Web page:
The opinion of the court was delivered by: Hon. John E. Jones III
MEMORANDUM THE BACKGROUND OF THIS MEMORANDUM IS AS FOLLOWS:
On June 2, 2011, Petitioner Alexander Jose Diaz-Cabrera ("Petitioner" or "Diaz-Cabrera"), a former detainee of the United States Immigration and Customs Enforcement ("ICE") Office, who was being held at the York County Correctional Facility in York, Pennsylvania, initiated the above action through counsel by filing a Petition for Writ of Habeas Corpus ("Petition") under the provisions of 28 U.S.C. § 2241. (Doc. 1.) He challenged ICE's arrest and detention of him under the provisions of 8 U.S.C. § 1226(c) where ICE did not take him into custody immediately upon his release from criminal custody, but instead arrested him and took him into custody approximately six (6) years after his release from state confinement.
Diaz-Cabrera requested his immediate release or his release on reasonable bail from ICE custody following a bail hearing before a neutral judge.
In preparing to dispose of the instant Petition, this Court checked the status of Diaz-Cabrera's detention through the ICE Online Detainee Locator System.*fn1 The System indicates that Diaz-Cabrera no longer is in ICE custody.
The case or controversy requirement of Article III, § 2 of the United States Constitution subsists through all stages of federal judicial proceedings. Parties must continue to have a "personal stake in the outcome of the lawsuit." Lewis v. Continental Bank Corp., 494 U.S. 472, 477-78 (1990); Preiser v. Newkirk, 422 U.S. 395, 401 (1975). In other words, throughout the course of the action, the aggrieved party must suffer or be threatened with actual injury caused by the defendant. Lewis, 494 U.S. at 477.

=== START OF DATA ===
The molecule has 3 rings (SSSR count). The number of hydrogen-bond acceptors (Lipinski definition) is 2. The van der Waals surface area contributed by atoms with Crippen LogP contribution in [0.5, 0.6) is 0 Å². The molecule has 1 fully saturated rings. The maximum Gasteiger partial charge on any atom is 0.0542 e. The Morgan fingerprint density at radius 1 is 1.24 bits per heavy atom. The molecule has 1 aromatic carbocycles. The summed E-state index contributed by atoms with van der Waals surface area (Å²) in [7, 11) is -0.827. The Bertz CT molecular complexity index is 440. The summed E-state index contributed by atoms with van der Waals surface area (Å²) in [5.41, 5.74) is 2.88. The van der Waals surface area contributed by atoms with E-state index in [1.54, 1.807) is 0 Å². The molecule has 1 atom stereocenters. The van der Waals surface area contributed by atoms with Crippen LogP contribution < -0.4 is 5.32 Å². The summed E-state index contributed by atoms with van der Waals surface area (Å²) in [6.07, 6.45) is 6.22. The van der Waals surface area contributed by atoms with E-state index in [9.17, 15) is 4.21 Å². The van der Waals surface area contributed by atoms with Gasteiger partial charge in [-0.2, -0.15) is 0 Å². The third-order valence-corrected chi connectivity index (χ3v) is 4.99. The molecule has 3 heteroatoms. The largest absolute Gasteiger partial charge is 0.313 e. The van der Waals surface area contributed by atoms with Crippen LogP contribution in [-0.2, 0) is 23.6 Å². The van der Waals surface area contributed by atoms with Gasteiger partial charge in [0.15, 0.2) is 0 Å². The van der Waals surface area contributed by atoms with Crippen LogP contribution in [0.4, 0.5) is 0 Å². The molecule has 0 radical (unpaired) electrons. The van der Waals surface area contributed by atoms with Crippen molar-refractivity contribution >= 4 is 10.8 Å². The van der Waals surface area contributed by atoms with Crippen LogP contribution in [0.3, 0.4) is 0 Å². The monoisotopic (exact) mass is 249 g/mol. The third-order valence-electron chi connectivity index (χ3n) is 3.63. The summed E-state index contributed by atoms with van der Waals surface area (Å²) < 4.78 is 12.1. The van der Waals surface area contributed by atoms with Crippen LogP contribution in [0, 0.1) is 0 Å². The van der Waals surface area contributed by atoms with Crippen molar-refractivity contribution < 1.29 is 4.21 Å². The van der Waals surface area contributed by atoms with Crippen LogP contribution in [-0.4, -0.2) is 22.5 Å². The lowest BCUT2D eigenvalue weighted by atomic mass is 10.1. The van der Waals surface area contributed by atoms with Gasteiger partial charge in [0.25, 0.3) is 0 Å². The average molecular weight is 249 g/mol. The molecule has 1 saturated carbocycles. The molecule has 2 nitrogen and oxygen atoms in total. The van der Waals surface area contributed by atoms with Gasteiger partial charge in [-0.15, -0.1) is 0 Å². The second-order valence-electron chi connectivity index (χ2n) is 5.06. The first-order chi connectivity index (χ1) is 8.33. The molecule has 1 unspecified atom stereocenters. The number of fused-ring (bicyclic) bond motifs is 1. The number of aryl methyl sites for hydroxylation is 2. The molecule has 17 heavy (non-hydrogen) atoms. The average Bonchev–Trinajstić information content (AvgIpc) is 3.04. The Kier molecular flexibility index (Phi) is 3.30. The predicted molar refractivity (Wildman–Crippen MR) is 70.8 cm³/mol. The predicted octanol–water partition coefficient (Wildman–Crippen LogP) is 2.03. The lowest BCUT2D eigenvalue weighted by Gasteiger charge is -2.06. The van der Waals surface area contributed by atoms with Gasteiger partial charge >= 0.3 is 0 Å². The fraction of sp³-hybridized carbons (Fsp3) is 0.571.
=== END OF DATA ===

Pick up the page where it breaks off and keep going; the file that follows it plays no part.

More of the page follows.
The adjudicatory power of a federal court depends upon "the continuing existence of a live and acute controversy." Steffel v. Thompson, 415 U.S. 452, 459 (1974) (emphasis in original). "The rule in federal cases is that an actual controversy must be extant at all stages of review, not merely at the time the complaint is filed." Id. at n.10 (citations omitted). "Past exposure to illegal conduct is insufficient to sustain a present case or controversy . . . if unaccompanied by continuing, present adverse effects." Rosenberg v. Meese, 622 F.Supp. 1451, 1462 (S.D.N.Y.1985) (citing O'Shea v. Littleton, 414 U.S. 488, 495-96 (1974)); see also Gaeta v. Gerlinski, Civil No.3:CV-02-465, slip op. at p. 2 (M.D. Pa. May 17, 2002) (Vanaskie, C.J.).
"[A] petition for habeas corpus relief generally becomes moot when a prisoner is released from custody before the court has addressed the merits of the petition." Lane v. Williams, 455 U.S. 624, 631 (1982). In the context of federal habeas petitions brought by immigration detainees, it is well-settled that administrative action by immigration officials addressing the concerns raised by an alien's petition renders that petition moot. Burke v. Gonzales, 143 Fed. Appx. 474 (3d Cir. 2005); Gopaul v. McElroy, 115 Fed. Appx. 530 (3d Cir. 2004). Thus, for example, the dismissal of a habeas petition as moot is appropriate where a petitioner challenging his continued detention is released from ICE custody on an order of supervision. See Phat v. Gonzales, Civil No. 4:07-CV-0630, 2007 WL 2407287 (M.D. Pa. Aug. 21, 2007) (McClure, J.).
In the instant case, because Diaz-Cabrera no longer is in ICE custody, his request that this Court either order his release or order that he be released from ICE custody on reasonable bail after a bail hearing before a neutral judge is entirely moot, and the dismissal of his Petition as moot is therefore ...